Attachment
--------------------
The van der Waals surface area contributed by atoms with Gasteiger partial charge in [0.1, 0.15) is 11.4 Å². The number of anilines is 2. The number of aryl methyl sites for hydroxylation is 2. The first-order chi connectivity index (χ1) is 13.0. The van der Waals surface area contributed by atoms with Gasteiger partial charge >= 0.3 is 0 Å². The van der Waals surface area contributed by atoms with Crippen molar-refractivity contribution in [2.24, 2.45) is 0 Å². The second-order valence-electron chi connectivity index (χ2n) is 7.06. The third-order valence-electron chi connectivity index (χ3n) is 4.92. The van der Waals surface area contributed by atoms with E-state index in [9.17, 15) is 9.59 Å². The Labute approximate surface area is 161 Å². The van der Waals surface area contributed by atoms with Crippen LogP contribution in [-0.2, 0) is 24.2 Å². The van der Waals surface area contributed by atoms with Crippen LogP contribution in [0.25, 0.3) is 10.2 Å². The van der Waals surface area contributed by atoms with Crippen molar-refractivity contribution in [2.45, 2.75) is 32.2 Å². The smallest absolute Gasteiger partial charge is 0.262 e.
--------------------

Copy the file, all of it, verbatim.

The van der Waals surface area contributed by atoms with Gasteiger partial charge in [0.1, 0.15) is 11.4 Å². The number of anilines is 2. The number of aryl methyl sites for hydroxylation is 2. The first-order chi connectivity index (χ1) is 13.0. The van der Waals surface area contributed by atoms with Gasteiger partial charge >= 0.3 is 0 Å². The van der Waals surface area contributed by atoms with Crippen molar-refractivity contribution in [2.24, 2.45) is 0 Å². The second-order valence-electron chi connectivity index (χ2n) is 7.06. The third-order valence-electron chi connectivity index (χ3n) is 4.92. The van der Waals surface area contributed by atoms with E-state index in [9.17, 15) is 9.59 Å². The Labute approximate surface area is 161 Å². The van der Waals surface area contributed by atoms with Crippen LogP contribution in [-0.2, 0) is 24.2 Å². The van der Waals surface area contributed by atoms with Crippen LogP contribution in [0.25, 0.3) is 10.2 Å². The van der Waals surface area contributed by atoms with Crippen molar-refractivity contribution in [2.45, 2.75) is 32.2 Å². The smallest absolute Gasteiger partial charge is 0.262 e.